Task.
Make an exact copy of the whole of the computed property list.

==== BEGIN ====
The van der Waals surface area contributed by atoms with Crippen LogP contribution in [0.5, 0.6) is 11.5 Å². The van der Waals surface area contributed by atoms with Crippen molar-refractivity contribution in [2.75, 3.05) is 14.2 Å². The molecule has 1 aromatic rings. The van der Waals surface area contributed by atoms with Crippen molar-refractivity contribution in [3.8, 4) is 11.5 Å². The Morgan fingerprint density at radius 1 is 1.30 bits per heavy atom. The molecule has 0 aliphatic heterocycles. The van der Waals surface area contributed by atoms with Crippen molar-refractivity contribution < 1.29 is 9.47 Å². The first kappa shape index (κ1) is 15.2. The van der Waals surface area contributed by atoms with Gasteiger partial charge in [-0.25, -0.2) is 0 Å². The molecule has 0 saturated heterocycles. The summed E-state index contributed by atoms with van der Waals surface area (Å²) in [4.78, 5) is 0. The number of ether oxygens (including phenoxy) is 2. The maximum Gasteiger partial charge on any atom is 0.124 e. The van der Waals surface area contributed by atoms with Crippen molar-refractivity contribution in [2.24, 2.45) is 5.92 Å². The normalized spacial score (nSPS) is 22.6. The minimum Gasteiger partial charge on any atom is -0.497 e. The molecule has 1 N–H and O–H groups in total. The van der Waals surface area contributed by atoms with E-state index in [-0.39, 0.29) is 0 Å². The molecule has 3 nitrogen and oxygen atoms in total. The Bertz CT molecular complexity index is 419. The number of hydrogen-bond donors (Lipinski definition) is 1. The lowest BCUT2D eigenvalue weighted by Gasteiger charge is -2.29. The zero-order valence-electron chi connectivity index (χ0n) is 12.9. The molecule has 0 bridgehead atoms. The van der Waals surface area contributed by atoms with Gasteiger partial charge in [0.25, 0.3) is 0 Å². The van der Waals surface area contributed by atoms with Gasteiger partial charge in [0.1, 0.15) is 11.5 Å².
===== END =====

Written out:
The van der Waals surface area contributed by atoms with Crippen LogP contribution in [0.5, 0.6) is 11.5 Å². The van der Waals surface area contributed by atoms with Crippen molar-refractivity contribution in [2.75, 3.05) is 14.2 Å². The molecule has 1 aromatic rings. The van der Waals surface area contributed by atoms with Crippen molar-refractivity contribution in [3.8, 4) is 11.5 Å². The Morgan fingerprint density at radius 1 is 1.30 bits per heavy atom. The molecule has 0 aliphatic heterocycles. The van der Waals surface area contributed by atoms with Crippen molar-refractivity contribution < 1.29 is 9.47 Å². The first kappa shape index (κ1) is 15.2. The van der Waals surface area contributed by atoms with Gasteiger partial charge in [-0.25, -0.2) is 0 Å². The molecule has 0 saturated heterocycles. The summed E-state index contributed by atoms with van der Waals surface area (Å²) in [4.78, 5) is 0. The number of ether oxygens (including phenoxy) is 2. The maximum Gasteiger partial charge on any atom is 0.124 e. The van der Waals surface area contributed by atoms with Crippen molar-refractivity contribution in [2.24, 2.45) is 5.92 Å². The normalized spacial score (nSPS) is 22.6. The minimum Gasteiger partial charge on any atom is -0.497 e. The molecule has 1 N–H and O–H groups in total. The van der Waals surface area contributed by atoms with E-state index in [-0.39, 0.29) is 0 Å². The molecule has 3 nitrogen and oxygen atoms in total. The Bertz CT molecular complexity index is 419. The number of hydrogen-bond donors (Lipinski definition) is 1. The lowest BCUT2D eigenvalue weighted by Gasteiger charge is -2.29. The zero-order valence-electron chi connectivity index (χ0n) is 12.9. The molecule has 0 bridgehead atoms. The van der Waals surface area contributed by atoms with Gasteiger partial charge in [0.25, 0.3) is 0 Å². The van der Waals surface area contributed by atoms with Gasteiger partial charge in [0.1, 0.15) is 11.5 Å².